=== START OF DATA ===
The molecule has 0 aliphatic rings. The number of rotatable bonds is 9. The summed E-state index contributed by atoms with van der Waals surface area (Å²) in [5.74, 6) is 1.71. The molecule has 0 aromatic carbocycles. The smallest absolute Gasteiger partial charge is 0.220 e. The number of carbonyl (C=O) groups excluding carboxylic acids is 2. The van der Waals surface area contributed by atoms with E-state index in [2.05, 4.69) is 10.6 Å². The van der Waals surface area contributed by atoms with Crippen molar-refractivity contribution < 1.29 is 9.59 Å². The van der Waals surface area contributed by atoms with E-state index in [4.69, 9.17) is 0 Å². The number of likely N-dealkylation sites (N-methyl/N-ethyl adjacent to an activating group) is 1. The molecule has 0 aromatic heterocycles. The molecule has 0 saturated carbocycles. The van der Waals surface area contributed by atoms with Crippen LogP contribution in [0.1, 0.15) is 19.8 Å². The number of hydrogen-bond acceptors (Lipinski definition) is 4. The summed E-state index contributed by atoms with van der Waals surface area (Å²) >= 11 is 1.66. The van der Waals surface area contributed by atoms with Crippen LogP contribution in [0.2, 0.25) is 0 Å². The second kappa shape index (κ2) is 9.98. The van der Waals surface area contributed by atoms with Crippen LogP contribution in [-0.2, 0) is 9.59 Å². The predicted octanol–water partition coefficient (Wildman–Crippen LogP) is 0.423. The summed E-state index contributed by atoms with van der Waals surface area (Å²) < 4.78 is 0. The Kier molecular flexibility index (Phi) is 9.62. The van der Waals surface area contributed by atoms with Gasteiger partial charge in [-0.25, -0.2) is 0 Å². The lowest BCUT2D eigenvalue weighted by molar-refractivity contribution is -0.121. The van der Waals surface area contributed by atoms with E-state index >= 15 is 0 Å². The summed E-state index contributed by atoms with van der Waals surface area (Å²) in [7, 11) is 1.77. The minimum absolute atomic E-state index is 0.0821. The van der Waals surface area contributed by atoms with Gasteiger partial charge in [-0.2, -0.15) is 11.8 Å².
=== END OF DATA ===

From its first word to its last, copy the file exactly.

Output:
The molecule has 0 aliphatic rings. The number of rotatable bonds is 9. The summed E-state index contributed by atoms with van der Waals surface area (Å²) in [5.74, 6) is 1.71. The molecule has 0 aromatic carbocycles. The smallest absolute Gasteiger partial charge is 0.220 e. The number of carbonyl (C=O) groups excluding carboxylic acids is 2. The van der Waals surface area contributed by atoms with E-state index in [2.05, 4.69) is 10.6 Å². The van der Waals surface area contributed by atoms with Crippen molar-refractivity contribution < 1.29 is 9.59 Å². The van der Waals surface area contributed by atoms with E-state index in [4.69, 9.17) is 0 Å². The number of likely N-dealkylation sites (N-methyl/N-ethyl adjacent to an activating group) is 1. The molecule has 0 aromatic heterocycles. The molecule has 0 saturated carbocycles. The van der Waals surface area contributed by atoms with Crippen LogP contribution in [0.1, 0.15) is 19.8 Å². The number of hydrogen-bond acceptors (Lipinski definition) is 4. The summed E-state index contributed by atoms with van der Waals surface area (Å²) >= 11 is 1.66. The van der Waals surface area contributed by atoms with Crippen LogP contribution in [0.2, 0.25) is 0 Å². The second kappa shape index (κ2) is 9.98. The van der Waals surface area contributed by atoms with Crippen LogP contribution in [-0.2, 0) is 9.59 Å². The predicted octanol–water partition coefficient (Wildman–Crippen LogP) is 0.423. The summed E-state index contributed by atoms with van der Waals surface area (Å²) < 4.78 is 0. The Kier molecular flexibility index (Phi) is 9.62. The van der Waals surface area contributed by atoms with Gasteiger partial charge in [-0.25, -0.2) is 0 Å². The lowest BCUT2D eigenvalue weighted by molar-refractivity contribution is -0.121. The van der Waals surface area contributed by atoms with E-state index >= 15 is 0 Å². The summed E-state index contributed by atoms with van der Waals surface area (Å²) in [7, 11) is 1.77. The minimum absolute atomic E-state index is 0.0821. The van der Waals surface area contributed by atoms with Gasteiger partial charge in [-0.2, -0.15) is 11.8 Å².